Male Body Image

How do men struggle with body image?

The field studying male body image, unlike that of female body image, is fairly new; researchers are still grappling with what the real issues are that need to be addressed and studies. So, the majority of studies struggle to prove whether or not men are influenced by media, and the results are fairly split within the body of research and sometimes even within a single study. While research is rather inconclusive as to the effects of media on male body image, researchers do agree that the trend is for men to desire bigger muscles and leaner bodies. However, societal assumptions about male body image can be very misleading.


Inconclusive Research Says:

1. Sociocultural pressures shape body image.                                                                                                                                            

1. That’s a minor thing; men are actually more concerned with attracting women and being healthy when it comes to body image.

2. Men only desire lean muscle and upper body development.

2. Men speak about a wide range of concerns beyond upper body mass, including other areas of the body, weight, and fitness and health.

3. Male body image concerns are focused on aspects they can change, mainly as muscle tone.

3. Men are equally concerned with things they can’t change, like body shape, balding, wrinkles, body hair, and height.

As a wide array of studies show, these assumptions are not accurate. The reality is, male body image is just as complex an issue as female body image, one that requires much more research as we begin to understand it. See sources: Ridgeway & Tylka 2005; McFarland & Petrie 2012; Burlew & Shurts 2013; Daniel & Bridges 2013; Barrow 2012; Schooler & Ward 2006.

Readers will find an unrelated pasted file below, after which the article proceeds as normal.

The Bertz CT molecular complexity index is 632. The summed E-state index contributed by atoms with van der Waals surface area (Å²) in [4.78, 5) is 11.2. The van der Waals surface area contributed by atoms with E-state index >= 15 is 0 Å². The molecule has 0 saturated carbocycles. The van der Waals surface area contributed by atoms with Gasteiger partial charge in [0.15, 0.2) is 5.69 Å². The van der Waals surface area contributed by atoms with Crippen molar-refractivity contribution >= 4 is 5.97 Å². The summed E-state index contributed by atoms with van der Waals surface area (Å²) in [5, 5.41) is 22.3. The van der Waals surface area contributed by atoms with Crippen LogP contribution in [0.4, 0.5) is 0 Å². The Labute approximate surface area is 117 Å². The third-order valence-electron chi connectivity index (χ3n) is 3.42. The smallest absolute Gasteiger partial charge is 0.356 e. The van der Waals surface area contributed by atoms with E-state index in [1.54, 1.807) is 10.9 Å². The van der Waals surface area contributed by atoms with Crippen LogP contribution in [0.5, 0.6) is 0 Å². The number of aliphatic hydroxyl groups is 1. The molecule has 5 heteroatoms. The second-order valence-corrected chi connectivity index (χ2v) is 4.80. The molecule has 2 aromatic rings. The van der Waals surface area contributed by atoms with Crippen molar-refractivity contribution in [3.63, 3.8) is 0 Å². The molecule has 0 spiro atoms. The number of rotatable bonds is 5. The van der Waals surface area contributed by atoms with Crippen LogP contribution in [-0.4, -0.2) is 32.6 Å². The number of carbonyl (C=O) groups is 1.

Just like with female body image, male body image is driven by a number of factors, not just media pressure and the need to fit society’s ‘ideal body’. Once we as a society can understand that men are more than the bulk of their muscles—just as women are more than the circumference of their waists—we can begin to change the culture of ideal bodies toward more productive ends of health, body acceptance, and celebration of all body types. For men no less than women, the results of unhealthy body expectations are far-reaching, affecting how boys grow up viewing themselves, leading to the development of eating disorders or muscle dysmorphia, and ultimate making for an unhappy, unsatisfied lifestyle.   

Ask Yourself—

  • What do you think of today’s body image standards for men? How do they compare with those for women?
  • Why might men receive the same pressure as women to achieve the ‘perfect’ body?
  • According to a British study, one in three men would willingly give up a year of life in exchange for his ideal body. Why might this be, when this seems to be such an extreme desire? Would you be willing to do that? What would you do for your ideal body? Why?
  • Have you seen or experienced the effects of media’s pressure on men to have a certain body type? How might this affect men?